Impact of Hellenistic Empires

Programme

The Research Group is primarily concerned with the impact of empire on the political organization, social structures, and ideology of local polities of the Ancient Near East in Hellenistic times, on the one hand, and their literary imagination, on the other. The structural changes and historical events affecting Judaea will be both addressed directly and set in their wider, regional and interregional context(s), primarily (but not exclusively) defined as the Seleukid empire at large and Ptolemaic Egypt. Likewise, the question of the relation between, on the one hand, the Hellenistic, imperial setting and its bearings on Judaea and neighbouring polities and, on the other hand, the literary production of the time, will be of central concern. To this end, the Research group intends to bring together historians, social scientists, epigraphists, archaeologists, and text scholars. Although the Research Group will focus on Hellenistic times, its chronological range will also cover Persian and Roman imperial times, and cooperation with Research Groups focusing on these periods as well as on narrowly-defined topics (such as “resistance”) overlapping with the concerns of the Research Group will be considered. 

 

Keywords:

Hellenistic World, Hellenistic Empires, Social Location of Texts, Empire and Literary Imagination

Chairs

Benedikt Eckhardt
University of Edinburgh

Sylvie Honigman
Tel Aviv University 


Member Area

Toulouse 2022

For the 2022 conference there will be no open Call for Papers

Impact of Hellenistic Empires will plans to organise three sessions. Participation is by invitation only.


Session I: The Ideology of Peace in an Age of Warfare

It is widely acknowledged that the Hellenistic period saw an unprecedented intensification of warfare, caused by an ever-fragile balance of new imperial powers. Many aspects of Hellenistic society were heavily influenced by war; they range from royal representation (the victorious king) to economic exchange (monetization through military minting) and settlement patterns (new cities as military colonies). All of this has been explored many times. It is less common to investigate the flipside of this development: with everyone boasting about, preparing for or hiding from war, what happened to peace? In the pre-Hellenistic period, concepts of peace and ideologies built around them were prominently discussed in literature and politics – some had been established quite recently (like the Greek κοινὴ εἰρήνη), whereas others had been around for centuries, namely in the Near East. How did the new prevalence of warfare and its ideological exploitation change these discourses? What did people expect from peace, and what role did peace play in their imagination of the future?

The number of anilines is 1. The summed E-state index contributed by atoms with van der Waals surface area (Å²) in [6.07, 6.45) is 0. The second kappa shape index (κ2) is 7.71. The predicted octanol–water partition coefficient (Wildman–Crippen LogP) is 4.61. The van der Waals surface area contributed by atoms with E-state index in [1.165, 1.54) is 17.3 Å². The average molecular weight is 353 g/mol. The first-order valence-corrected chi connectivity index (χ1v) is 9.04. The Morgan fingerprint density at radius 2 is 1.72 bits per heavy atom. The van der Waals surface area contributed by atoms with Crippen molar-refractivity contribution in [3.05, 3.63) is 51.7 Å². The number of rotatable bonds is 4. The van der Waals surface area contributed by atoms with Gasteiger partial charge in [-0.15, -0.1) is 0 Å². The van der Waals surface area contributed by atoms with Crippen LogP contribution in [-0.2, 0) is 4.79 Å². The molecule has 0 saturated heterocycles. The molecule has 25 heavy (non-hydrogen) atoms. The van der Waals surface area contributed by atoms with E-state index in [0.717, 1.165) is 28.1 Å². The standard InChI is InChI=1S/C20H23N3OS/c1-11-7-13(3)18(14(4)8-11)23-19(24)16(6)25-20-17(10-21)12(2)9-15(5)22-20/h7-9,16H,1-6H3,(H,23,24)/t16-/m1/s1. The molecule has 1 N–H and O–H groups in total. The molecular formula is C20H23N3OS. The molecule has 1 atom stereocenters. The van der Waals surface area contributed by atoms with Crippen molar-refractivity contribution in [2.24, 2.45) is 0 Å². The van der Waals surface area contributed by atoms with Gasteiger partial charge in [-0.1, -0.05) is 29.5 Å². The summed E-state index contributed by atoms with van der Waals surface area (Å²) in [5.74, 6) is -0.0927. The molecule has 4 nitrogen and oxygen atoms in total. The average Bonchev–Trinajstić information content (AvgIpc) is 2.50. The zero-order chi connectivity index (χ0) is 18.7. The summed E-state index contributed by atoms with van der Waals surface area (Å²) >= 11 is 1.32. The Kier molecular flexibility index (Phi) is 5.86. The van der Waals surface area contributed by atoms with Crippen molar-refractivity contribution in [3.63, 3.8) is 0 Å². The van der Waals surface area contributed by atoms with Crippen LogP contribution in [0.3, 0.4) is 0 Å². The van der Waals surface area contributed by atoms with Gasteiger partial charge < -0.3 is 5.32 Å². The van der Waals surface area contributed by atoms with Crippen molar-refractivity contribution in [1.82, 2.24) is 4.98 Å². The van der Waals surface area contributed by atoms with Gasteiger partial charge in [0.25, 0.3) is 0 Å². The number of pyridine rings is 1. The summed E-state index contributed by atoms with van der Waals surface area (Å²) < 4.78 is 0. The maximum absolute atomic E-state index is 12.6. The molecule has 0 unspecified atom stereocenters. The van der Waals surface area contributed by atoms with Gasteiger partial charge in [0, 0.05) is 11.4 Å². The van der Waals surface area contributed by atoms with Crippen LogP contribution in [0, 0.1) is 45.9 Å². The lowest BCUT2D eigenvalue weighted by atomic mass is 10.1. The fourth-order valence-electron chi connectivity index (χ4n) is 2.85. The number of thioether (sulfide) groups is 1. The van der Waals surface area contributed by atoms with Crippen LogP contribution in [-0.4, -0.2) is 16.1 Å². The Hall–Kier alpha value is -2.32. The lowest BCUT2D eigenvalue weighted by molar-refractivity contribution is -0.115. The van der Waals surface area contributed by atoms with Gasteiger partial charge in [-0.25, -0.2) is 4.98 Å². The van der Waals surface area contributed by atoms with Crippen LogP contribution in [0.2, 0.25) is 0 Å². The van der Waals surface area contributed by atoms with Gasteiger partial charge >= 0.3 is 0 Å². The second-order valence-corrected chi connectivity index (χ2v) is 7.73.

We are hoping for contributions from both Hellenistic historians and biblical scholars, looking at topics such as royal representation, new intellectual concepts of peace, and apocalyptic expectations.


Session II: Language, Identity and Politics in the Hellenistic Near East

Modern discussions of ancient ethnicities and/or identities frequently focus on a narrow set of identity markers – a class of artifacts, a building style, or the language of a document. It is well known that all of these are unreliable: what may appear as distinctive boundary markers to us could have been regarded as unremarkable choices in antiquity; they may even have informed the creation of multiple and overlapping identities that elude our attempts at categorization. We are on safer ground when political powers explicitly define identity markers, but even then, many questions remain. This panel will look at the impact of Hellenistic empires on language and identity formation in the Hellenistic Near East, with a focus on Coele-Syria and Phoenicia. What difference did the introduction of Greek make, and how did Ptolemies and Seleucids differ here? Did “national languages” emerge in reaction to Greek (a process frequently postulated for Hebrew)? Which languages did people actually use, and how mutually intelligible were they? Did Aramaic create a bridge to the pre-Hellenistic past, and was it consciously employed that way?

Possible topics include the choice of language in graffiti from multicultural contexts, the impact of the imperial imposition of Greek, and the use of bilingualism in, e.g., the book of Daniel.


Session III: Special panel on Katell Berthelot’s The Impact of Rome on Judaism

Berthelot, Katell. Jews and their Roman Rivals: Pagan Rome’s Challenge to Israel. Princeton, Princeton University Press, 2021.